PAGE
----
Ever gotten the urge to take your dark locks light? Us too. But truth be told, it’s not as quick or easy as you think it may be.
As Sheenon Olson, celebrity hairstylist and creative director of ATMA Beauty in Miami Beach, FL, points out, the reason why so many people think that it’s easy to go light is because we only tend to notice major changes. “We see celebrities change their hair color all the time but we forget that extensions and wigs are often used,” he says. The process doesn’t happen magically. It takes hours and sometimes several sessions in your colorist’s chair. But if you want to go from dark to light, it can be done. It just takes patience and time—a lot of time.
If you have virgin hair that’s never been colored, the process will require quite a bit of work. It’s best to go slow because your hair can become damaged if try to get it too light right away. “On average, you’ll need about three to four visits before you start to see a drastic change,” says Olson. “Or, you could get all those same color services done in a single day, which means you would be at the salon for eight to 10 hours and shell out upward of $1,000 or more.” Colorist Denis de Souza, co-owner of Mare Salon in LA, adds that on naturally dark (but not too dark) hair, two full highlight sessions done the same day can create a nice blond shade. “The first round takes the hair to a nice light brown and the second to a pretty blond.”
According to celebrity hairstylist Nikki Lee, “When taking someone from dark to light, you need to be thoughtful of what is already on your client’s hair. If it’s dark in color, has natural sections or features lighter bits, you may need to mix different developers to achieve an overall even lift.”
Consider this the rule of thumb when majorly coloring your hair: The more you change it, the more damage that will incur, and the faster you change it, the more damage you’ll do to your hair. “There’s always some damage done to the hair; that’s unavoidable. But the extent of damage depends on how careful your colorist is and the products that he or she is using,” says de Souza.
Because most of us do color our hair, going from dark to light on colored hair becomes a super tricky process. “You’re in unchartered territory. There’s a lot of science behind hair color. With colored hair, you never know how the hair will react and you will be limited by the integrity of the hair, which means that at a certain point, if you continue to lighten it to the point that the hair becomes compromised, it will break,” explains Olson.
While it’s difficult to gauge the point at which hair will break, hydrating treatments like Olaplex and Brazilian Bond Builder are often added to the color to restore the integrity and pH levels of the hair. To get the best results, a color extractor should also be used to remove any existing hair dye. “It’s really a case by case situation. But, if you’ve colored your hair dark previously, the color might have to be stripped and then the hair highlighted,” says de Souza.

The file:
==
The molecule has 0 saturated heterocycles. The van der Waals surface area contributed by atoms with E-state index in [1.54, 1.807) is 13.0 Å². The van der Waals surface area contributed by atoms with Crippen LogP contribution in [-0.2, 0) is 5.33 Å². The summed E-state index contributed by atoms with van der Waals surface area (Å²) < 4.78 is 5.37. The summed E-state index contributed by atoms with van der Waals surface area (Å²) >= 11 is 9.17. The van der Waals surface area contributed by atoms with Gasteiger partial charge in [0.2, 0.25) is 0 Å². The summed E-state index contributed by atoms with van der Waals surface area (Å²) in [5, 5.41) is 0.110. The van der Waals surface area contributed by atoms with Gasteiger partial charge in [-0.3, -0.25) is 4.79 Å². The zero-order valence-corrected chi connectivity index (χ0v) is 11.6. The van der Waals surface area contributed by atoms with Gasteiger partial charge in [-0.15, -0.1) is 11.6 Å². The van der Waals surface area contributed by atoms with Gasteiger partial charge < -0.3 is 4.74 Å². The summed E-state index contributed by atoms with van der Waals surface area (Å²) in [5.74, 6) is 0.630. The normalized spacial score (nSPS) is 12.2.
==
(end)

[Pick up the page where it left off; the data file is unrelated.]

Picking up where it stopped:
“Going from dark to light is probably the most damaging thing you can do to your hair,” says celebrity colorist Aura Friedman. “That is why I use K18 Professional Molecular Repair Mist for a huge process like dying your hair blonde. After we’ve made a decision of how we’re going to approach the bleaching process, I spray the hair with this mist, section by section. Once I’ve gotten a good and even misting of the hair, I wait four minutes and then I start applying my bleach. After achieving my desired tone, I then proceed with the K18 Hair Mask ($75) and I recommend that the client follow up and use it at home to help keep their hair strong. What I’ve noticed most since I’ve been using these products is that hair stays thicker and grows longer with less breakage, even after bleaching.”
When going from dark to light, Lee likes to use a protective in-salon treatment from her own brand: IN COMMON Crystal Cashmere. “We recommend taking your time and doing it in multiple sessions if need be. Keeping the hair healthy throughout the process is so important for a beautiful end result!”
If you’re OK with a very slight progression—like how Khloé Kardashian gradually got lighter—start off with highlights and work your way up the color spectrum to more of a rooted blond color.
Once you’ve achieved your lighter shade of pale, touch-ups (they can be every four to 12 weeks depending on how fast your hair grows) and at-home maintenance are crucial. At home, make sure to wash with blue- and purple-toned shampoos—de Souza likes Joico Color Balance, which helps tone the hair—to knock out any brassiness and keep your color looking fresh. Glosses every month or so are also key for keeping your lighter hair looking its best.
Diana Mildice, colorist at Maxine Salon in Chicago, adds that a great technique for updating darker strands without “going all the way” is by creating a “cathedral veil” of lightness.
“Much like a cathedral, the finest, delicate points are at the top and then melt into a more solid structure towards the bottom,” she explains. “Brunettes can start with a hazel and amber glow at the hair ceiling that gradually deepens to the depth of a rich browns. Achieve the look by layering a variety of pieces of golden, coral, amber, and even peach tones throughout the hair.” Mildice adds this is a great transition for those brunette or auburn clients that want to achieve more of a blonde look by summer. “It adds some lightness into the mix while keeping in the warm tones.”
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